MSCs Promote Tumor Growth In Vivo by Increasing Angiogenesis

To investigate mechanisms of tumor promotion by MSCs, we analyzed B16-LacZ + MSC tumors on day 21 (Figure 5). Hematoxylin and eosin staining revealed a massive necrotic area in B16-LacZ alone tumors, but not in B16-LacZ + MSC tumors (Figure 5A). In vivo analysis of cell proliferation using Ki-67 labeling was compared between B16-LacZ alone and B16-LacZ + MSC tumors (see Figure 5A). Percentages of Ki-67-positive cells in B16-LacZ alone tumors, B16-LacZ + MSC tumors at a 1:1 ratio and B16-LacZ + MSC tumors at a 1:5 ratio were 44.3 ± 5.1, 49.1 ± 3.4 and 42.4 ± 7.8, respectively, and were not significantly different. Thus, we hypothesized that MSCs may promote tumor growth by increasing angiogenesis. To assess whether MSCs promote angiogenesis, cryosections from tumors were stained with an antibody directed against CD31 to visualize blood vessels (see Figure 5A). Blood vessels were richer in B16-LacZ + MSC tumors (at ratios of 1:1 and 1:5) than in B16-LacZ alone tumors on day 21.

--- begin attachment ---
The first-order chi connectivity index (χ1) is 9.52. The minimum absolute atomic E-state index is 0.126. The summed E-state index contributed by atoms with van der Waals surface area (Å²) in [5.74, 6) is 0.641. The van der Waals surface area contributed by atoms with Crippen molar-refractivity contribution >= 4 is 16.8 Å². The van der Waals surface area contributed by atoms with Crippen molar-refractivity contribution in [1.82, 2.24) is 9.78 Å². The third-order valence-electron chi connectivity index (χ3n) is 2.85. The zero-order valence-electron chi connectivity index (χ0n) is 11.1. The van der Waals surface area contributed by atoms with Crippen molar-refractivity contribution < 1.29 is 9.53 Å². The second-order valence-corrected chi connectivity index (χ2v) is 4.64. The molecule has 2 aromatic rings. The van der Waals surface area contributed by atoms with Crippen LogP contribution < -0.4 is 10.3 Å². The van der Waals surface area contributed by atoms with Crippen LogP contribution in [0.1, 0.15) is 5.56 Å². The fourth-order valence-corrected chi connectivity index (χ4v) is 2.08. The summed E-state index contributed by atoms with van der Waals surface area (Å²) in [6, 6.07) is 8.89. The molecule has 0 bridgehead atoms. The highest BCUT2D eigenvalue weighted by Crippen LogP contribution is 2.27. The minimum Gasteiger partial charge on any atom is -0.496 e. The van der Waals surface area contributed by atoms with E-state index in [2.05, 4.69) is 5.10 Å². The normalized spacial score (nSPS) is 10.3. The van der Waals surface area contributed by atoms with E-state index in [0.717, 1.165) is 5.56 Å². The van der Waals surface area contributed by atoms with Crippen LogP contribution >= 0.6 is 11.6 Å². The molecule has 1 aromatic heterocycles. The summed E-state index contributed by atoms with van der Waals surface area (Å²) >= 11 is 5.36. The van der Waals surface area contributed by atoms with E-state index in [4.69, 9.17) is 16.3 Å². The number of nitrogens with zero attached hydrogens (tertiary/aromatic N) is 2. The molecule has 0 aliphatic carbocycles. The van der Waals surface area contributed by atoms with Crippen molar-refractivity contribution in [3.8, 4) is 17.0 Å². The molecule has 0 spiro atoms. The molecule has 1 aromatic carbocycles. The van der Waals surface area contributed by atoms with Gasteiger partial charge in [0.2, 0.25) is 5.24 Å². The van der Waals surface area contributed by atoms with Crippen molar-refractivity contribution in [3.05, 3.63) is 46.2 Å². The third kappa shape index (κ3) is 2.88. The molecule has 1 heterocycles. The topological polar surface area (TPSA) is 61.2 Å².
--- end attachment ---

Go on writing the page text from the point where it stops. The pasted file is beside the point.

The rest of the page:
Figure 5

Analysis of B16-LacZ tumors in xenograft tumor models in the presence and absence of co-injected MSCs. (A) Photographs of tumors generated by injection of B16-LacZ alone or by co-injection of B16-LacZ cells with MSCs. On day 21, tumors were stained with hematoxylin and eosin, a Ki-67 antibody and a CD31 antibody. (B–D) Quantitative analyses of tumor angiogenesis. When tumors reached approximately 1 cm3, they were removed, fixed and stained with a CD31 antibody (B). Microvessel density in tumor cryosections was analyzed by visualization of CD31 staining at 200× magnification. Microvessel density was quantified using the ImageJ software (n = 10; *P < 0.05; **P < 0.01). (C) B16-LacZ. (D) LLC.

For optimal quantitative analysis of angiogenesis, we stained smaller tumors (around 1 cm3) with CD31 antibody instead of large tumors on day 21. Blood vessel density was then analyzed by quantification of CD31+ areas. Results from this analysis revealed that vessel area was increased in mice co-injected with B16-LacZ cells and MSCs (at ratios of 1:1 and 1:5) compared with mice injected with B16-LacZ cells alone (P < 0.01; Figure 5B, C). Similar results were observed when LLCs were used in place of B16-LacZ cells (P < 0.01). However, no significant difference was observed in mice co-injected with different ratios of cancer cells to MSCs (1:1 and 1:5, respectively; Figure 5B, D).